I love finding good deals, whether it’s at a yard sale, auction, thrift store or online marketplace. My husband, Derek, is the same. But we try not to go overboard. We know that if we gave in to all of our whims, we’d end up with a bunch of stuff we don’t actually need.
Like a giant air conditioning system that only plugs into a 220-volt dedicated circuit. Or an intricately carved African chair that you can’t actually sit in without fearing it’ll snap in two.
I like to think we learn from our mistakes.
Our restraint — if you’d call it that — has prevented us from filling up our basement and shed with too many odds and ends. But that all changed a few months ago when Derek started renovating and furnishing an apartment building. With a need for kitchen supplies, furniture and construction supplies, Derek is constantly searching for good deals online and at stores. And for the most part, I stay out of it.
But one recent auction, in particular, caught my eye. And how could it not? It included a taxidermy giraffe … and rhinoceros, and hyena. The list goes on and on.
“Is this a museum auction?” I’d asked Derek as I looked through the online listings.
No, he said. It was an estate sale of a local man. And judging by his possessions, he was an adventurous person, to say the least.
In addition to an immense collection of taxidermy, the auction included so much outdoor gear that he could have easily opened his own sporting goods store. Utility knives, walking staves, ammunition, tents, outdoor cookware, hunting gear — he had it all, and in multiples. The man was clearly a collector, and he took care of his things.
But we weren’t in the market to buy things for ourselves. Derek was looking for potential apartment furniture — nothing more. Seriously, nothing more.
Well, fate would have it another way.
Among the items Derek won were several dressers and bedside stands, and in their drawers, we found a few surprises.
The auctioneers had forgotten to empty several of the drawers, you see, and by the time they realized their mistake, the auction was over. So we received the content for free.
So this past weekend, Derek and I took the opportunity to thoroughly look through the extra loot. As rain pounded on the roof of our storage shed, we opened one drawer at a time.
In the bedside stands, we found several pocket watches, a set of cufflinks, two old alarm clocks and a few letters (which we opted not to read. They weren’t meant for us, after all.) I also found a tiny arrowhead and a golden pocket knife, which I kept.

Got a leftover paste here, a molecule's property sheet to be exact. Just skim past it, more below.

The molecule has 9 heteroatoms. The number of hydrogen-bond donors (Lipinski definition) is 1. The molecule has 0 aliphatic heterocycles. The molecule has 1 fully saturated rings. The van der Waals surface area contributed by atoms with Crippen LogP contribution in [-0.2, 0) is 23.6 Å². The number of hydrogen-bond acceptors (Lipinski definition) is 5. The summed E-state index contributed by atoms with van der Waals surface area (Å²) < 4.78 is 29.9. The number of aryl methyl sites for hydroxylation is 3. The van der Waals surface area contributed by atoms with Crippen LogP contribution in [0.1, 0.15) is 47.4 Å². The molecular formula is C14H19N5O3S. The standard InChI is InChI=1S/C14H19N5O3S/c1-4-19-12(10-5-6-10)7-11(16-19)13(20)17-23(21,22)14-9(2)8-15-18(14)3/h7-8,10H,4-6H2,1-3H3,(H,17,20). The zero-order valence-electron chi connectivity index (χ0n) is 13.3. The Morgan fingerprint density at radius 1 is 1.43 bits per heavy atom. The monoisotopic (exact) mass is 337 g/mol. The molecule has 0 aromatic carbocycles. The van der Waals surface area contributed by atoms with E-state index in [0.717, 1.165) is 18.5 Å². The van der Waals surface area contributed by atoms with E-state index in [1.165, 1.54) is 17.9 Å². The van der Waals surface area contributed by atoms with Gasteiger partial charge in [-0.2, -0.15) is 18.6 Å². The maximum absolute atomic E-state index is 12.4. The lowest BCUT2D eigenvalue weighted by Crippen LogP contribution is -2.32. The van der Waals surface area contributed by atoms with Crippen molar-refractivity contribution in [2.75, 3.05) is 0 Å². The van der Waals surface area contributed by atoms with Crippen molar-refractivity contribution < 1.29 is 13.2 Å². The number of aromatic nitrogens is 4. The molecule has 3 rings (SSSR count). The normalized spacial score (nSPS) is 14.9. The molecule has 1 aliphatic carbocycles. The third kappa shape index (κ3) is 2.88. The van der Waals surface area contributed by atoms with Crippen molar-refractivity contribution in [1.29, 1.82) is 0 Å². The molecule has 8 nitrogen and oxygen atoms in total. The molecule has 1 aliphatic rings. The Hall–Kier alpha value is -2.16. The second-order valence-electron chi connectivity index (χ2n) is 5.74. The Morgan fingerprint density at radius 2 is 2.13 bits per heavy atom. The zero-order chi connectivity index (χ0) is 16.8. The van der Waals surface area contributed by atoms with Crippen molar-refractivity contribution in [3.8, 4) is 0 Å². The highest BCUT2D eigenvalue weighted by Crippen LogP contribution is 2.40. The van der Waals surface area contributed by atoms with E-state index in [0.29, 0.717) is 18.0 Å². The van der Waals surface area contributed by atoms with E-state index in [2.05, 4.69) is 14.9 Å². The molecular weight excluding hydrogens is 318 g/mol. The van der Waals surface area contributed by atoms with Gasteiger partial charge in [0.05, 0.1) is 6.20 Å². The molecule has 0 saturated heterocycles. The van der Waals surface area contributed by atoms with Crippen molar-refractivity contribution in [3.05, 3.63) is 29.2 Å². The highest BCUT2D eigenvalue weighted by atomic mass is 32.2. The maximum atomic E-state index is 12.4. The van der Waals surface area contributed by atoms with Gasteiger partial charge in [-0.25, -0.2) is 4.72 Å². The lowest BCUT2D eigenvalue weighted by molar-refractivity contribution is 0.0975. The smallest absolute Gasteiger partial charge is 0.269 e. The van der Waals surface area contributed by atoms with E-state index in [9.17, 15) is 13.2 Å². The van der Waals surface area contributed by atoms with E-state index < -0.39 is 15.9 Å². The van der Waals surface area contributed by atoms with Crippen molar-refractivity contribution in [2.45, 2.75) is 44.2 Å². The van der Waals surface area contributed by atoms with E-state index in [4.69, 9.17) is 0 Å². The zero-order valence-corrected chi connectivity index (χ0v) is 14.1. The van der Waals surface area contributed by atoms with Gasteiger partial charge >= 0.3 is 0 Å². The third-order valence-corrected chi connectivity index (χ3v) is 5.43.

Then we moved on to one of the dressers, and to my delight, one of the drawers was packed with outdoor survival gear. Compasses, canteens, waterproof matches and first aid kits. Some of it would be useful, and some of it was just plain interesting — like the 1982 Sportsman’s First Aid Guide and the absolutely giant vintage L.L.Bean thermos.
Of course, some of the gear was simply too old to be of use. I’m not sure if I’d rely on the old Skyblazer flare in a pinch, and I’ll have to make sure all the compasses still point north. But much of the survival gear is just as handy today as it was a few decades ago.
So after shocking Derek with a blast from a deer call, I found an old burlap bag and started collecting items that I definitely wanted to keep: an unopened roll of blaze orange duct tape, a Polaris compass, an emergency blanket, several bags of matches and an unopened bundle of twine. I also packed camp cups that matched a set I had at home, and of about a dozen thermoses, I selected my favorite one.
It felt a bit odd rifling through the contents of someone else’s life. Maybe I’m being too sentimental. After all, stuff is just stuff. And estate auctions are a great reminder that in the end, we have to leave it all behind.
After further reflection, I’ve decided that whoever owned all this stuff before would probably be happy to know that some of the gear is going to good use. His matches will light a campfire. His thermos will hold hot chocolate in my backpack as I skate out onto a frozen Maine lake. And his compass will bring me peace of mind as I set off into the woods on another adventure.